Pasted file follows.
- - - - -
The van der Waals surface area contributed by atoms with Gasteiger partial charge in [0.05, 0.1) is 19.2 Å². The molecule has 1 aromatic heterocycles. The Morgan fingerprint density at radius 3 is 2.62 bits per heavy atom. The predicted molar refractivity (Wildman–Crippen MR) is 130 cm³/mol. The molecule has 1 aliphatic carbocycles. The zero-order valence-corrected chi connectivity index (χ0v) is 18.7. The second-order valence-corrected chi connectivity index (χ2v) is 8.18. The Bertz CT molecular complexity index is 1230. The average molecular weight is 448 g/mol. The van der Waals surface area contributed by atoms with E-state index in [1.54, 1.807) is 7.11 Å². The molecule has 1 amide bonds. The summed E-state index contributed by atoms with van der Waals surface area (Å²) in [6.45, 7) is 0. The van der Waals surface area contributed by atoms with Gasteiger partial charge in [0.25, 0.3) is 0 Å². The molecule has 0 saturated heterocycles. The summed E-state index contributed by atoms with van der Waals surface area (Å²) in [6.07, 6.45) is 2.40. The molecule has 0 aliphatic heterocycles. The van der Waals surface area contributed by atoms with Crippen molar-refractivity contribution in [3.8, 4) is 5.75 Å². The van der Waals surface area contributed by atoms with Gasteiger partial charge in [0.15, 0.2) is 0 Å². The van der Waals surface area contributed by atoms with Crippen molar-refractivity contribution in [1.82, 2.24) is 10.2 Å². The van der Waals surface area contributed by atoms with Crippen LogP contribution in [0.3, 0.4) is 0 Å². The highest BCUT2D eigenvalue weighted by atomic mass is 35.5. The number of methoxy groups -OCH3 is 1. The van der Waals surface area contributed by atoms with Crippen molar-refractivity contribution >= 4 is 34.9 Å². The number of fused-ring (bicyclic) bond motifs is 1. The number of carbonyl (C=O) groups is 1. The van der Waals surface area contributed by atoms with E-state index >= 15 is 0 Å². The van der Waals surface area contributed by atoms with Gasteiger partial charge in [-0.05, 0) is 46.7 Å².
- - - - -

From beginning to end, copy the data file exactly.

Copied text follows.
The van der Waals surface area contributed by atoms with Gasteiger partial charge in [0.05, 0.1) is 19.2 Å². The molecule has 1 aromatic heterocycles. The Morgan fingerprint density at radius 3 is 2.62 bits per heavy atom. The predicted molar refractivity (Wildman–Crippen MR) is 130 cm³/mol. The molecule has 1 aliphatic carbocycles. The zero-order valence-corrected chi connectivity index (χ0v) is 18.7. The second-order valence-corrected chi connectivity index (χ2v) is 8.18. The Bertz CT molecular complexity index is 1230. The average molecular weight is 448 g/mol. The van der Waals surface area contributed by atoms with E-state index in [1.54, 1.807) is 7.11 Å². The molecule has 1 amide bonds. The summed E-state index contributed by atoms with van der Waals surface area (Å²) in [6.45, 7) is 0. The van der Waals surface area contributed by atoms with Gasteiger partial charge in [0.25, 0.3) is 0 Å². The molecule has 0 saturated heterocycles. The summed E-state index contributed by atoms with van der Waals surface area (Å²) in [6.07, 6.45) is 2.40. The molecule has 0 aliphatic heterocycles. The van der Waals surface area contributed by atoms with Crippen molar-refractivity contribution in [3.8, 4) is 5.75 Å². The van der Waals surface area contributed by atoms with Gasteiger partial charge in [0.15, 0.2) is 0 Å². The van der Waals surface area contributed by atoms with Crippen molar-refractivity contribution in [1.82, 2.24) is 10.2 Å². The van der Waals surface area contributed by atoms with Crippen LogP contribution in [0.3, 0.4) is 0 Å². The highest BCUT2D eigenvalue weighted by atomic mass is 35.5. The number of methoxy groups -OCH3 is 1. The van der Waals surface area contributed by atoms with Crippen molar-refractivity contribution >= 4 is 34.9 Å². The number of fused-ring (bicyclic) bond motifs is 1. The number of carbonyl (C=O) groups is 1. The van der Waals surface area contributed by atoms with E-state index >= 15 is 0 Å². The van der Waals surface area contributed by atoms with Gasteiger partial charge in [-0.05, 0) is 46.7 Å².